Q. How can you tell whether to prune hydrangea in the fall or spring?
The timing for pruning depends upon what type of hydrangea you have and whether it blooms old or new wood. You are trying to avoid cutting off buds for the next season's flowers by pruning at the wrong time of year. And there are also some hydrangeas that do not really need to be pruned, unless you would like to reduce the size or re-shape the plant.
Here is a rundown of some common hydrangea types and the appropriate pruning. Hopefully you will recognize your plant(s) in one of the descriptions. If not, please feel free to send us photos of your plant at PlantInfo@NYBG.org that include the overall shape of the plant, a full leaf and a flower and we will be happy to help you determine which plant you have.
Ever-blooming hydrangeas (H. macrophylla ENDLESS SUMMER®)
The Endless Summer hydrangeas are ever-blooming because they bloom on both old and new wood, thus they have a succession of flowers.
Pruning: In general, they will not need regular pruning as long as they are in a spot that gets the light and water they need. You should not prune them now or you risk losing flowers next summer. The safest practice is to clip back individual flowers right after they bloom and not to prune after August 1st.
If you need to do a reshaping pruning, typically that is done by cutting back just a third of the branches at a time over a period of three years, so that the plant stays strong and flowering. These plants do have a habit of suffering some dieback in harsh winters in our area. If that happens to you, a gentle clipping of branches back to a pair of healthy buds can be done but if you need to do heavy clipping you will lose flowers.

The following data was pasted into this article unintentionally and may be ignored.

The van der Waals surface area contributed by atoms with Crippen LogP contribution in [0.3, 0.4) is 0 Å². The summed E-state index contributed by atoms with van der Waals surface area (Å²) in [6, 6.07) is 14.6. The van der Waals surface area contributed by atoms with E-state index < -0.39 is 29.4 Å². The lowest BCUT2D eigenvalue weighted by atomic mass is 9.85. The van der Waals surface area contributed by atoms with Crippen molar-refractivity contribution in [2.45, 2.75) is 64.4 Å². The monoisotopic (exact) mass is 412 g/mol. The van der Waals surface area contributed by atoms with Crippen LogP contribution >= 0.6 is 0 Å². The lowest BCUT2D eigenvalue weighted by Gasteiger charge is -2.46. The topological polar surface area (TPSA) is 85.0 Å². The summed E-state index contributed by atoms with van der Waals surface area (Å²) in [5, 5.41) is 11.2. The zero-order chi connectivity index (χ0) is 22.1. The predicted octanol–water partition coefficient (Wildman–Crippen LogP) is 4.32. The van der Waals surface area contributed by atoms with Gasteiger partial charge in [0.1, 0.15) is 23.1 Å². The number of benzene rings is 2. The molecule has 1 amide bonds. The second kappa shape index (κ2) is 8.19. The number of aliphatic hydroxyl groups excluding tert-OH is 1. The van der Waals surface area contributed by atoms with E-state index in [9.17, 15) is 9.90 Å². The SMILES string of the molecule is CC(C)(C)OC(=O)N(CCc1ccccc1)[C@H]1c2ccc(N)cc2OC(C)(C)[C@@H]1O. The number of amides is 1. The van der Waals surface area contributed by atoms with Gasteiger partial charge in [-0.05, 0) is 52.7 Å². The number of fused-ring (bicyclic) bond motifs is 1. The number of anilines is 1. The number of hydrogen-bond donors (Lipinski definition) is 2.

Many gardeners enjoy having the spent flower heads in the garden over the winter for a bit of structure and interest. It is part of the year-round beauty of the plants.
Mophead (H. macrophylla) and lacecap hydrangeas (H. macrophylla var. normalis)
These usually flower in blue, pink or purple (not white). Their leaves are thick, crisp, shiny, and coarsely toothed. Lacecaps differ from mopheads in having smaller florets in the center of the bloom (these are fertile flowers).
Pruning: these types bloom on old wood (stems that have been on the bush since the summer before). They should be pruned in the summer when the flowers have started to fade but before August. Pruning after this time removes the buds that will produce flowers next spring. A bush can be trimmed by cutting back stems close to a node. If the plant is overgrown, prune back about 1/3 of the older stems almost to the ground each summer. Note that there is a small group of mop-heads that will bloom no matter when they are pruned; these are called “everbloomers” (ENDLESS SUMMER® is a common variety).(see above)
Paniculata and aborescens hydrangeas (such as H. Paniculata 'Grandiflora', or peegee, and ‘Limelight’ and H. aborescens 'Annabelle')
‘Annabelle’ and related H. arborescens species: These smooth hydrangeas have very large flowers made up of a large number of small individual flowers (often called snow balls). The blooms open green and turn white in 2 - 3 weeks. Their leaves are thinner and floppier than mopheads and lacecaps.
Paniculata (H. paniculata): There are a great number of varieties of paniculate hydrangeas, varying in size from small shrubs to small trees. Bloom shapes vary but are often cone-shaped. Their leaves are smaller, thinner and rougher than other hydrangeas, and characteristically 3 leaves grow from a node in a whorl.
Pruning: These types bloom on new wood and can be pruned at any time except in the spring or summer (for peegee) after the new growth has started. Late winter is best. Paniculata hydrangeas can also be pruned into tree forms. If you're aiming to do this then the main trunk and the top branches should not be removed.
Tree of heaven hydrangea (H. serrata)
This species is sometimes confused with mophead hydrangea, but it has smaller, narrow, pointed leaves.
Pruning: Tree of heaven also blooms on new wood and should be pruned as for paniculata types.
Oakleaf hydrangeas (H. quercifolia)
These can be distinguished by their leaves that resemble those of red oaks. The blooms open white and turn pink as they age.
Pruning: Oakleaf hydrangeas rarely need pruning. If they need to be pruned for shape or size, follow the rules for mophead hydrangeas.
Climbing hydrangeas (H. anomala subsp. petiolaris)
This is the only hydrangea that grows like a vine.
Pruning: Climbing hydrangeas also need little pruning. They can be lightly pruned for shape in late summer. If more drastic pruning is needed, early spring is best.